“Now, when it comes to technical competence, on the whole our system delivers. The results can be measured, and the procedure is tested and examined. But when it comes to the so-called ‘soft skills’, or the skills of the 21st century... that is where we have to ensure that education in the wider sense, which includes society and employers, works together.”

On another level, it is difficult to describe an educational system as a ‘success’ or ‘failure’, if we don’t all share the same expectations of that system. Traditionally, Malta’s educational sector has always been treated as an extension of the so-called ‘economic motor’. Even students themselves often view the education system as a pathway to a career.

This is however changing; and Bartolo argues that our entire approach to education must change with it.

“Today, we can only prepare people for employability. The days when the education system prepared people for a specific job are over. Today, the skills required for any particular job could become obsolete in a few months or years. One thing we need to understand properly – and I don’t think we do – is that there is a difference between skills and competences, and qualifications. You might be qualified, but it doesn’t necessarily follow that you will have all the skills or values required…”

Here, Bartolo pauses to outline one of his ‘great beliefs’. “I am a great believer in four-dimensional education: not just skills and knowledge, but also character and the ability to continue learning. That is why we need to reform formal schooling to be in touch with what’s happening outside school. It cannot be a parallel universe. I believe in contaminating education with as much reality as possible. We need to contaminate education with reality. Otherwise we’d be preparing people to swim in a bath – not even a swimming pool – and then expect them to jump in the sea and swim. At most, classes and schools will help you float in a bath. Because of the way they are structured and instituted, you can’t expect them to teach you the skills and attitudes you will need in the real world…”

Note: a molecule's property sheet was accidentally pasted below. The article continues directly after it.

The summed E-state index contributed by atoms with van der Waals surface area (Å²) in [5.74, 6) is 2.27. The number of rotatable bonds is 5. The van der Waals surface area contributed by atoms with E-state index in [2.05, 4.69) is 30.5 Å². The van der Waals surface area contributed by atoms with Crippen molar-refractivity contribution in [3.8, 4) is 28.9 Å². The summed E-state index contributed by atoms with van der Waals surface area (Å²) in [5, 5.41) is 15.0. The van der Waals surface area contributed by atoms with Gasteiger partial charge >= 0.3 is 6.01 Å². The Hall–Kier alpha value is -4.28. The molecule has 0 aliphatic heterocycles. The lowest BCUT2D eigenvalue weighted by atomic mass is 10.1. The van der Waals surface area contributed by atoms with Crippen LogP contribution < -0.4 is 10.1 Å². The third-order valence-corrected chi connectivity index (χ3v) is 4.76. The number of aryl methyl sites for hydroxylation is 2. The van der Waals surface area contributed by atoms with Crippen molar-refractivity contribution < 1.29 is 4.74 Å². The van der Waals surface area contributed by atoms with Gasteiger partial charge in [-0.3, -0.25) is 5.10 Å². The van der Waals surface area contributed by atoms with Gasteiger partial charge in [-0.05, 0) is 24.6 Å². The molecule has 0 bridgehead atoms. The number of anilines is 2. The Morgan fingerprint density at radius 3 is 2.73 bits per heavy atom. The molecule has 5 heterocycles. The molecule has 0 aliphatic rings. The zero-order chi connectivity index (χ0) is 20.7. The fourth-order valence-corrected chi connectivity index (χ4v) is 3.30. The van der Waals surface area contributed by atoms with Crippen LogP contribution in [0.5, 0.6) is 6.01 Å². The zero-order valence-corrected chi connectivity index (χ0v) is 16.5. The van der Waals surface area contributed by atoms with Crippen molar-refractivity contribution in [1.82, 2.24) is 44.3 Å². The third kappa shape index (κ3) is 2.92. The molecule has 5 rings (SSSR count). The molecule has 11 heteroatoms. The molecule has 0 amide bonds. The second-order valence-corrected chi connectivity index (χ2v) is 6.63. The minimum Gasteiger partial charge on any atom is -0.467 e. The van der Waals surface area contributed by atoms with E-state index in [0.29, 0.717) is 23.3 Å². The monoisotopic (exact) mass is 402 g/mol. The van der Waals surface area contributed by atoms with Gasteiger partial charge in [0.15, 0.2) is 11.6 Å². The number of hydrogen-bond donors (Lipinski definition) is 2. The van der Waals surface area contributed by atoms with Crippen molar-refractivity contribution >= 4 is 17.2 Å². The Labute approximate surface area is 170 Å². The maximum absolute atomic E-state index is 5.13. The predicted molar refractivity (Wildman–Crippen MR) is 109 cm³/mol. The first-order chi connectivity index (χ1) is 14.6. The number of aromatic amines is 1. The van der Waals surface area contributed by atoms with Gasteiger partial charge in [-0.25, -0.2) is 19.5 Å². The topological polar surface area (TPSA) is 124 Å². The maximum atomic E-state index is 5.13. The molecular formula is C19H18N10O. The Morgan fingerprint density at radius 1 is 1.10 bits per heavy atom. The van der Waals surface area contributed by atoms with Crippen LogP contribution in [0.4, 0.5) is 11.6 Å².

Again, this sounds a little defeatist to me. But when I point this out, the minister replies that he looks at it from the clean opposite angle.    

“I am very optimistic, believe it or not… even though my job doesn’t give rise to very much optimism. But I am very hopeful that there is a growing awareness among employers and parents that education is not simply about work skills, but also life skills. Today more than ever, school has taken over the role of socialisation, which previously fell to families… before, social skills were learnt at home. But in today’s world – where parents tend to be in and out of the house, always in a rush, etc. – they are increasingly being taught in schools. Parents ask for this type of education. It is now seen as one of the aims of a formal education, which was never the case before…”